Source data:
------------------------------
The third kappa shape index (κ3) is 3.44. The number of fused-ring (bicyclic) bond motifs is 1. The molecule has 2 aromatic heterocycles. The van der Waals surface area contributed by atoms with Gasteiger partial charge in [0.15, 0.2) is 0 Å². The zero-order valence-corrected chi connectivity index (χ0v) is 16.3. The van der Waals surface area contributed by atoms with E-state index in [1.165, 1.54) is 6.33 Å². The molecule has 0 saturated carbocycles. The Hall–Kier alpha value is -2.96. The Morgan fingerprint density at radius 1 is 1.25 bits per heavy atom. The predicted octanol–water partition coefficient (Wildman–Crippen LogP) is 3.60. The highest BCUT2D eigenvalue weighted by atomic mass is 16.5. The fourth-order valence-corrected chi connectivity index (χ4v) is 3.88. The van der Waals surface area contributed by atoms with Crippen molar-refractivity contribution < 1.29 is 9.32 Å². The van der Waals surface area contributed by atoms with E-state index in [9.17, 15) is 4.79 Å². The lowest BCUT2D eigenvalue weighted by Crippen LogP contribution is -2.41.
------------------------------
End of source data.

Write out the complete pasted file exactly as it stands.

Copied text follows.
The third kappa shape index (κ3) is 3.44. The number of fused-ring (bicyclic) bond motifs is 1. The molecule has 2 aromatic heterocycles. The van der Waals surface area contributed by atoms with Gasteiger partial charge in [0.15, 0.2) is 0 Å². The zero-order valence-corrected chi connectivity index (χ0v) is 16.3. The van der Waals surface area contributed by atoms with E-state index in [1.165, 1.54) is 6.33 Å². The molecule has 0 saturated carbocycles. The Hall–Kier alpha value is -2.96. The Morgan fingerprint density at radius 1 is 1.25 bits per heavy atom. The predicted octanol–water partition coefficient (Wildman–Crippen LogP) is 3.60. The highest BCUT2D eigenvalue weighted by atomic mass is 16.5. The fourth-order valence-corrected chi connectivity index (χ4v) is 3.88. The van der Waals surface area contributed by atoms with Crippen molar-refractivity contribution < 1.29 is 9.32 Å². The van der Waals surface area contributed by atoms with E-state index in [9.17, 15) is 4.79 Å². The lowest BCUT2D eigenvalue weighted by Crippen LogP contribution is -2.41.